The traditional courtyard area helps with natural light and ventilation.

A GROUP of construction workers decked in dirt-covered boots, faded jeans, tattered T-shirts and solid yellow helmets are completely drenched in sweat. The afternoon sun is so intense they try to seek refuge under the few trees still standing along one of KL’s most historic areas — Chinatown.

In an hour also, the group of men will leave the comfort of that shade to continue building new structures that mark Malaysia’s progress — glitzy hotels and a new MRT nearby.

The tussle between old and new in this area has been a point of contention for a while now. Some inhabitants of shophouses here left their family homes of over 100 years due to stratospheric rates, while others were given eviction notices — their homes would be demolished to make way for new buildings.

On the corner of Petaling Street, however, lies an outlet which embodies a fascinating balance of past and present: Chocha (Hakka for “sit” and “tea”), a café-cum -creative collaborative space catering to a progressive, contemporary crowd, housed in a century-old building.

Shin and Ng have left the walls in its original state to give patrons a taste of history and character.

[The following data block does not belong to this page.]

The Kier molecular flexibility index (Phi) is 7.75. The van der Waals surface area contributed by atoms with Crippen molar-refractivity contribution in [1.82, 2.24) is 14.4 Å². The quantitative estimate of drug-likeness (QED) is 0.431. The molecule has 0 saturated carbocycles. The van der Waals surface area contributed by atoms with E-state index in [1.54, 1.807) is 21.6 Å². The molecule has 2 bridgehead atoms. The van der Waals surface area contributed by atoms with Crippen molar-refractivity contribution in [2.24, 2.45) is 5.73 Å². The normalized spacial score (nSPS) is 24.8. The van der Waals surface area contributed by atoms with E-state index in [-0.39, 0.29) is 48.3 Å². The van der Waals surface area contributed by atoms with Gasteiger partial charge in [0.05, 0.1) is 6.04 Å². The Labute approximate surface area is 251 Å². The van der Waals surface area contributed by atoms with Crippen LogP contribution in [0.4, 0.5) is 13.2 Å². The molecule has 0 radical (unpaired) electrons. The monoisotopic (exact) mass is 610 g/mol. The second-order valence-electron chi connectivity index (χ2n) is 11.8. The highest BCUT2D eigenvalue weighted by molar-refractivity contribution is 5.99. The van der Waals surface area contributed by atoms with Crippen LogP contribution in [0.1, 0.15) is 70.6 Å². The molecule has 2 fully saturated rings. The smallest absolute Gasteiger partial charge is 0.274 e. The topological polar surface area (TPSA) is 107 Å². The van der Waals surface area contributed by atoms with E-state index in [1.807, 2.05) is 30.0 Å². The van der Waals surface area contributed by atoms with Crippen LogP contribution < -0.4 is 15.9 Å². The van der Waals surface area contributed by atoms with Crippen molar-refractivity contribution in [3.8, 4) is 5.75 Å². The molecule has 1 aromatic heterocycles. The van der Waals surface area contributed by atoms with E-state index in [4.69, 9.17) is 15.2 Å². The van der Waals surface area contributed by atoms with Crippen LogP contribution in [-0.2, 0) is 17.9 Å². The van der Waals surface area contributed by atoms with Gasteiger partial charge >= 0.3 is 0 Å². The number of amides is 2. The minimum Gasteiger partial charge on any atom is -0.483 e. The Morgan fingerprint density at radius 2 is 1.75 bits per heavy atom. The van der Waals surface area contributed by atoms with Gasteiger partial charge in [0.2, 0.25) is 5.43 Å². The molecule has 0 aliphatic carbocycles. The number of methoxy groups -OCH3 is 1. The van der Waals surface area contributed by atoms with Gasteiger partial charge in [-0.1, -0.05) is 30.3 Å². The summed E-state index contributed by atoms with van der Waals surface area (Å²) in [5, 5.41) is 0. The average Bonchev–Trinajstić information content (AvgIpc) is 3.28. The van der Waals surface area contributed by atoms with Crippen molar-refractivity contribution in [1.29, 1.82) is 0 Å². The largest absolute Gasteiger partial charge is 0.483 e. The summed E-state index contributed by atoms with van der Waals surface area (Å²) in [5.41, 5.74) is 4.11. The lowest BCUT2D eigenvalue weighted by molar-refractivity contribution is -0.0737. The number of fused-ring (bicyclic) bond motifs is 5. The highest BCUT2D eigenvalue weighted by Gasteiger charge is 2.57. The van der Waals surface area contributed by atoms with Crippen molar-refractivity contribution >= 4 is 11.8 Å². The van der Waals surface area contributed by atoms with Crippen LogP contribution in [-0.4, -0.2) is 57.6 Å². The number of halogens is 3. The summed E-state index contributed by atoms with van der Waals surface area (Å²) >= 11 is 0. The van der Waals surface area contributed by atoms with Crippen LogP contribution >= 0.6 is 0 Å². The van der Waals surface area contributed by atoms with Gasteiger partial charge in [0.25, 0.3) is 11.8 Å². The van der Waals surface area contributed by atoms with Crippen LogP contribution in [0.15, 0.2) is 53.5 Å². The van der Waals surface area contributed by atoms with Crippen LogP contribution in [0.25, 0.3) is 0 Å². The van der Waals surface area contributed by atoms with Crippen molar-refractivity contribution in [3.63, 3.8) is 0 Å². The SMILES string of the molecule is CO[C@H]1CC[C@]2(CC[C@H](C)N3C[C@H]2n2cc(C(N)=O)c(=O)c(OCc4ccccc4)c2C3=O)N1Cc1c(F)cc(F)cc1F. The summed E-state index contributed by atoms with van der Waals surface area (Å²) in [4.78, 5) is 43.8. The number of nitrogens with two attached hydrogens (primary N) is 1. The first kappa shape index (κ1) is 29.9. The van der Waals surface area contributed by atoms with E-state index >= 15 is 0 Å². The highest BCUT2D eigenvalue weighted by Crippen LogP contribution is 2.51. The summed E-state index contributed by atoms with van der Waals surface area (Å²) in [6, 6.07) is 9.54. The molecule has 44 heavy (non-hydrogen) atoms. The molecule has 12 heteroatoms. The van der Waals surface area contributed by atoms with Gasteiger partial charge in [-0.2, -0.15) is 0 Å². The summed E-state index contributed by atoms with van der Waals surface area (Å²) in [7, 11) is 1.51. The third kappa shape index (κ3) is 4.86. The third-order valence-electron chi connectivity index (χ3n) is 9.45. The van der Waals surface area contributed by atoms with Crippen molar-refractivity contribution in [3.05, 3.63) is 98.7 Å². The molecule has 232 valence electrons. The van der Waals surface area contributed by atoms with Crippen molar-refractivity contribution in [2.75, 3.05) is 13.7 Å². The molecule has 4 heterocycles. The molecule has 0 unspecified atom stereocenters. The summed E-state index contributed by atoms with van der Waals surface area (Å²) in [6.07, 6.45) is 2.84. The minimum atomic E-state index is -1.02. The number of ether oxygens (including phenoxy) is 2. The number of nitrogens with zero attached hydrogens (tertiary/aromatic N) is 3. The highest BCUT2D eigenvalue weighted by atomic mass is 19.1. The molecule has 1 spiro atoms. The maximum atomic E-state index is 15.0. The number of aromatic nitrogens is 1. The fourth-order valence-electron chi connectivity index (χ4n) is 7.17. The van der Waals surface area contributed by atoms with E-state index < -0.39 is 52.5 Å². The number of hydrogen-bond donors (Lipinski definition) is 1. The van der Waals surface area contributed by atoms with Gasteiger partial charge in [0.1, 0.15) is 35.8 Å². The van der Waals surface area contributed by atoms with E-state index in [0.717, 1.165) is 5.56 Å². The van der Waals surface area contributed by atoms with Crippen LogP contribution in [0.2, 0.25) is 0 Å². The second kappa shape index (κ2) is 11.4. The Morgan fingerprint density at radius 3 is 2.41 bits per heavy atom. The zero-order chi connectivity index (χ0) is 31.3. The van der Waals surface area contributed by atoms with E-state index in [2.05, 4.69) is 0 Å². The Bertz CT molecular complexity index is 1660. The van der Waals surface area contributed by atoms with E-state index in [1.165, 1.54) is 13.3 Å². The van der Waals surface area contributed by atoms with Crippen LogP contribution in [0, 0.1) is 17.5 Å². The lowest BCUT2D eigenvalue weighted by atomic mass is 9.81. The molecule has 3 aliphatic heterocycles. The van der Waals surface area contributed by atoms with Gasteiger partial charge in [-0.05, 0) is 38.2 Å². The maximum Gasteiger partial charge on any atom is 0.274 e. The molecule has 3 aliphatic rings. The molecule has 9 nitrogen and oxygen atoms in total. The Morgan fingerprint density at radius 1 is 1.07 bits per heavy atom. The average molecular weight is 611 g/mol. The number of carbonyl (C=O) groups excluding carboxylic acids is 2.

If you’re looking for Chocha, there’s a big chance you’ll take a while to find it. The entrance to this space is camouflaged by a faded, peeling pastel green facade which has seen better days.

The old concrete signage reads “MAH LIAN HOTEL”. Electronic wires hang loosely across the signage which is supported by two pillars marred by grime and decorated with big Chinese characters as well as the barely visible words, “RUMAH TUMPANGAN” painted on it.

The outside walls are adorned with tiny vintage tiles and this place looks like it hasn’t been given an upgrade of any sort since 1969, the same year the building was renovated by Mah Lian Hotel.

And it’s the 1960s that you’ll walk into as you push the front doors open. The space, reminiscent of the decade that brought us bellbottoms and lava lamps, will render you speechless.